While some members of the Portland, Maine, Committee on Transportation, Sustainability, and Energy met on Wednesday, March 19, to discuss the proposed polystyrene foam ban, several city leaders joined the conversation to specifically oppose the ordinance. The proposed ban – which was first introduced by City Councilor Ed Suslovic in 2012 – would prohibit restaurants and other businesses within the city from using polystyrene foam materials.1 Banning polystyrene foam items, which are often mistakenly referred to as Styrofoam®, a registered trademark of the Dow Chemical Company, would mean a ban on the takeout containers and hot beverage cups many local businesses depend on daily and consumers prefer.
In attendance at the committee meeting was the city’s Green Packaging Working Group (GPWG), which strongly opposed the ban and represents many of Portland’s local business owners such as Barbara Anania of Anania markets. Anania expressed concerns that the committee is not looking out for the city’s small business owners, commenting that “sometimes Portland seems like it doesn’t support small businesses, nickel and diming them for feel-good measures.”2 Most local business owners oppose the ordinance because of the concern that switching to a foam alternative will increase their costs of doing business. One owner of a local Dunkin’ Donuts franchise claimed that his product cost would increase by about $10,000 per year should the ban take effect.1 While the idea of the ban was originally proposed as a way to reduce the amount of litter within the city, the GPWG says that ordinance is flawed because it would, in fact, increase costs for business owners while doing nothing to reduce the amount of litter in Portland.2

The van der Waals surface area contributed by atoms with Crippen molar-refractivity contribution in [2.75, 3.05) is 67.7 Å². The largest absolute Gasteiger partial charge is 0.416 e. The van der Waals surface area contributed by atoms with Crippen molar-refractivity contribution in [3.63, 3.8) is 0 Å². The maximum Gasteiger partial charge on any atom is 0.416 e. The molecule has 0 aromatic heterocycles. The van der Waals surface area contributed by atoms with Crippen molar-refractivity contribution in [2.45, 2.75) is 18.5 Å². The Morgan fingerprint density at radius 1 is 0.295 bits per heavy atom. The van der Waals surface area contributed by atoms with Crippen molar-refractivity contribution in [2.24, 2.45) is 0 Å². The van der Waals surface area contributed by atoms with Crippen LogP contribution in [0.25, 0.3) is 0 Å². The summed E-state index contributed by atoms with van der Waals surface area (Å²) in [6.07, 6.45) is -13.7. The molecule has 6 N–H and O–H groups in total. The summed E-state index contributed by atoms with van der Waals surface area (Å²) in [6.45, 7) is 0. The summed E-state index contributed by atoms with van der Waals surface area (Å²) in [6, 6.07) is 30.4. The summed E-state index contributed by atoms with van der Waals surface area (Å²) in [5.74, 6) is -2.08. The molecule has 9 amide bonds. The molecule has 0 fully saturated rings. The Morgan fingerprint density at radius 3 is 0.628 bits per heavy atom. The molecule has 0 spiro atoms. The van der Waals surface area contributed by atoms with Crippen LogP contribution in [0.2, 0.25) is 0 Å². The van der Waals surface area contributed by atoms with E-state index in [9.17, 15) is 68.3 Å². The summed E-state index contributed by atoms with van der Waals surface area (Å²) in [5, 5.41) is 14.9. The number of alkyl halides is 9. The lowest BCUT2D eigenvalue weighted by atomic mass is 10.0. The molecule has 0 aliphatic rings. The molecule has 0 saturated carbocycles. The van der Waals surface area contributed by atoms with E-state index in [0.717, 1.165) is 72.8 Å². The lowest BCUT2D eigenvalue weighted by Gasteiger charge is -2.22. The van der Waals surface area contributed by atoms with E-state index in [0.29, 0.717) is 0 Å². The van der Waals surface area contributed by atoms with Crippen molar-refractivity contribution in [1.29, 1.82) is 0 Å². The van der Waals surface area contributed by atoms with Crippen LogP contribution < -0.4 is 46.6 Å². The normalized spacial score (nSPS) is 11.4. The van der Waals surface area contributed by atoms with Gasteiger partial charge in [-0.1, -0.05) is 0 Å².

Another concern with the proposed ban in Portland is the impact it might have on the local seafood industry. An initial draft of the city ordinance was changed to include a note that companies within the seafood industry would be exempt and allowed to continue using polystyrene foam because there is no proven alternative when dealing with fresh seafood.2 The idea that some industries would be allowed to continue the use of the preferred material but not others did not sit well with Anania, as she noted that the committee is “[saying] it’s okay for the fisherman to continue to use polystyrene but not the fish stores? You want to ban a product but not really get rid of it.”2
This economic burden associated with banning foam in Portland could be avoided altogether with the implementation of a recycling program specific to polystyrene products. Dart Container Corporation, a manufacturer of foam foodservice products, has developed programs within several cities throughout the U.S. to responsibly dispose of foam materials. Dart’s CARE (Cups Are REcyclable) Program, for example, provides participants with a device to compress collected foam cups to a fraction of their original size. The compressed material is then sent to a manufacturer that recycles the mass into new consumer products, eliminating the foam waste altogether.